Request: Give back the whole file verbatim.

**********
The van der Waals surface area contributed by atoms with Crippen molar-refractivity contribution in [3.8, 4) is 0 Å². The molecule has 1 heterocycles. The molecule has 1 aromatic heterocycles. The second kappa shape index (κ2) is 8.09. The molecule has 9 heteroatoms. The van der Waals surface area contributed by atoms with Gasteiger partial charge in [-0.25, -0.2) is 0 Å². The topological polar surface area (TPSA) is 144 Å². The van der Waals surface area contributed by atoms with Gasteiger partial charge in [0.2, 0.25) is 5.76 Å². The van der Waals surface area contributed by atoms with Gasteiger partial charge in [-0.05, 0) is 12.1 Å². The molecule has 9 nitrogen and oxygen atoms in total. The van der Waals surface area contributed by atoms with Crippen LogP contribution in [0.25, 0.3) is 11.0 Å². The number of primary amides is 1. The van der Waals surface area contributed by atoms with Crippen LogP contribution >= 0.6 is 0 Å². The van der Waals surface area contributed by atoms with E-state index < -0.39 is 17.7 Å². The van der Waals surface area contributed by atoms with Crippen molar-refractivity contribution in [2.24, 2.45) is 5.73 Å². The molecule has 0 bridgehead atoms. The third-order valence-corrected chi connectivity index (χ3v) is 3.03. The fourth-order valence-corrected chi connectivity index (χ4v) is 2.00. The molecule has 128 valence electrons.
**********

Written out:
The van der Waals surface area contributed by atoms with Crippen molar-refractivity contribution in [3.8, 4) is 0 Å². The molecule has 1 heterocycles. The molecule has 1 aromatic heterocycles. The second kappa shape index (κ2) is 8.09. The molecule has 9 heteroatoms. The van der Waals surface area contributed by atoms with Gasteiger partial charge in [-0.25, -0.2) is 0 Å². The topological polar surface area (TPSA) is 144 Å². The van der Waals surface area contributed by atoms with Gasteiger partial charge in [0.2, 0.25) is 5.76 Å². The van der Waals surface area contributed by atoms with Gasteiger partial charge in [-0.05, 0) is 12.1 Å². The molecule has 9 nitrogen and oxygen atoms in total. The van der Waals surface area contributed by atoms with Crippen LogP contribution in [0.25, 0.3) is 11.0 Å². The number of primary amides is 1. The van der Waals surface area contributed by atoms with Crippen LogP contribution >= 0.6 is 0 Å². The van der Waals surface area contributed by atoms with E-state index < -0.39 is 17.7 Å². The van der Waals surface area contributed by atoms with Crippen molar-refractivity contribution in [2.24, 2.45) is 5.73 Å². The molecule has 0 bridgehead atoms. The third-order valence-corrected chi connectivity index (χ3v) is 3.03. The fourth-order valence-corrected chi connectivity index (χ4v) is 2.00. The molecule has 128 valence electrons.